Kind of getting away: 4

So I’m having the same dream again. This tells me that I’ve properly adjusted to the place. At least that is the meaning I have given to it. Should I ask for more? I don’t dare, not yet.

I’m standing on a shore and there is a vast creature that is coming through the water towards me. A tiny, pitted, bulbous body, shiny in a metallic way, propped on eight many-jointed legs, hooked at their ends. The entire scene is grey. The legs go up so high that the body is in the clouds, kilometres up. The legs come out of the body nearly horizontal but then bend downwards sharply. The creature might be wading through the ocean or walking on top of it. Its movement is ancient and jerky. One leg moves at a time, or two. But no more. It might be alive.

This has become a shared ritual between my mind and I. It is a naked relationship. Our expressions are only ever blunted. I wonder what the message is, this time.

Now that I think about it, this is not in fact the first time I have dreamt on Tokata. The night after the storm I did have a dream. It’s interesting how dreams are so difficult to remember. They’re always there but I find that I need something to remind me that they even happened. What I have now is this image:

I am on a shore yet again. But this is a different shore. Or maybe it is the same shore but the water has gone away, has retreated or wandered up some snarl of rivers and simply forgotten to come back. So the sand goes on nearly to the horizon. There’s a huge ship, an oil tanker[1], stranded on the shore, pointed straight at me. It is old. The bottom half of it has been painted red; the upper is grey. Mute calligraphies of rust come down its side. It is not quite falling apart yet. I can remember this quite clearly, actually. I don’t know why, but this is very clear: scrawls quietly going down the great flanks of metal. Pouring out of the hawsepipes. There is something intimate about rust, and that is true here also. Even though I am standing quite far away from the ship I remember looking up at it. It must have been big. Maybe too big, about a hundred metres in height. A small section of the bulbous bow has collapsed. A sound comes. It is like a foghorn, loud and distant. Now life erupts out of the hole in the bow, a mass as solid as basalt. Animals, things with eyes and mouths and teeth and things without, all pouring out. Lithe things lope away across the flats. The sand churns. Winged things shriek, taut with antipathy, and go into the sky. Their sound is a giant whisper. Soft things bubble out of the hole like viscera and writhe on the drying sand. Invertebrate agonies. Huge objects loll out of that hole, expanses of shining skin made limp out of water. Forked tongues go hesitant into the air. A bellow lumbers out across the sand. Nameless muscular things fan out from the ship, moving as if unfamiliar with their own weight. Slit pupils glare without blinking at the sun. The sun is setting, I think, and the water is red, the air is rosy, the sky very high and limned everywhere with amber. Warm colours to cope with all that atmosphere.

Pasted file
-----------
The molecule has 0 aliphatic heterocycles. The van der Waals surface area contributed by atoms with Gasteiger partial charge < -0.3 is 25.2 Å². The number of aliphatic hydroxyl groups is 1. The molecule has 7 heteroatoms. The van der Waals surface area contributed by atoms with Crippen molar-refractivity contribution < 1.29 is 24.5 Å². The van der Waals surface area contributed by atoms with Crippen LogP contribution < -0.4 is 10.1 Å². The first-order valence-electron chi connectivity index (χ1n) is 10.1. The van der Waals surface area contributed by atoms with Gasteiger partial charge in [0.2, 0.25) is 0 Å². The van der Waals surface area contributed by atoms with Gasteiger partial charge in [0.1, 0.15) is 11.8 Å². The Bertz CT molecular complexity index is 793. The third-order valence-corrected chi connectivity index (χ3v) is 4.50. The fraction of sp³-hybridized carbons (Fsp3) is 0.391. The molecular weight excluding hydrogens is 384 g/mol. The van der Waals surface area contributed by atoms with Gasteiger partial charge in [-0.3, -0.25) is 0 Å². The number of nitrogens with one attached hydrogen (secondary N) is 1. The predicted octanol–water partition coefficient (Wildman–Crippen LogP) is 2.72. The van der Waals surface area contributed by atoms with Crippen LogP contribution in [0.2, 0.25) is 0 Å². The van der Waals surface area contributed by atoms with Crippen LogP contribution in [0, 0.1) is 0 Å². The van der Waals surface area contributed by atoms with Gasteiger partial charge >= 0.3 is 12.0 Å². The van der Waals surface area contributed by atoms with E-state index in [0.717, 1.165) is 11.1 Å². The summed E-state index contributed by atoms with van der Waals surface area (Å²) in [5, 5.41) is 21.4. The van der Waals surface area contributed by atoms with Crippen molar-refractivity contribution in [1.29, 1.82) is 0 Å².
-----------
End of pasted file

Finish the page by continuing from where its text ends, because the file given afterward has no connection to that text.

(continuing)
I have realised something. I mean right now, at this precise moment, as I write this. Just imagine – if I had not written this, this would never have occurred to me. What I now know, and this is certain, is that this is a gift. This has been given. And I am supposed to receive it. I must go out and receive it.

Is this the Wash? I cannot remember clearly enough to tell. It might be the Wash, but the Wash is not so dry, maybe. This might be the Wash at the lowest tide. I don’t know.

One more thing about this dream I had in the tent after the storm. But this is not that unique. It’s happened to me several times and I don’t worry about it. But I was lying there, in the dark, and my eyes were closed. And there was something all around me, breathing, a fraction of a millimetre from my skin, walling me off from everything else. I didn’t know how to react to it because it had no real signature. It was not menacing or anything else. It was an imagined thing. I think everyone gets that feeling sometimes, actually. Or maybe that’s not true. That’s possible. I have every right to assume that there is something different about me.

[1] I think it’s an oil tanker. I have a picture in my head and I’ve looked it up.

Note Concerning a Wreck named T—, Published in Mariner Issue No.455, 2983rd year, aut: The Golden Whale

It was called Unsinkable. Not unsinkable, but capital-U Unsinkable, to indicate that this vessel did not merely possess this characteristic, but fully owned it, exercised dominion over it. As if the very nature of unsinkability was to be found embedded in its hull, inside the metal frame, the antithesis of the idea of weakness. Was not to be disentangled from it. Maybe this capital-U Unsinkability was nestled placentally among the ropes, or maybe was stashed, glowing secretly, in the cargo hold, or made its home in the forest of davits that lined pockets of the deck.

It was very beautiful. (The “is” does ask itself, but maybe later.) It was made during that time when people didn’t really think about beauty when building something, but thought more about things like, I suppose, weight, size, solidity, nobility, aristocracy – and so really it must have been beautiful. Unconsciously. It is very easy to see even now its big bronze nose opening the pages of the water. Lumbering along. Well, not lumbering, but with the feeling of lumbering. With weight and confidence.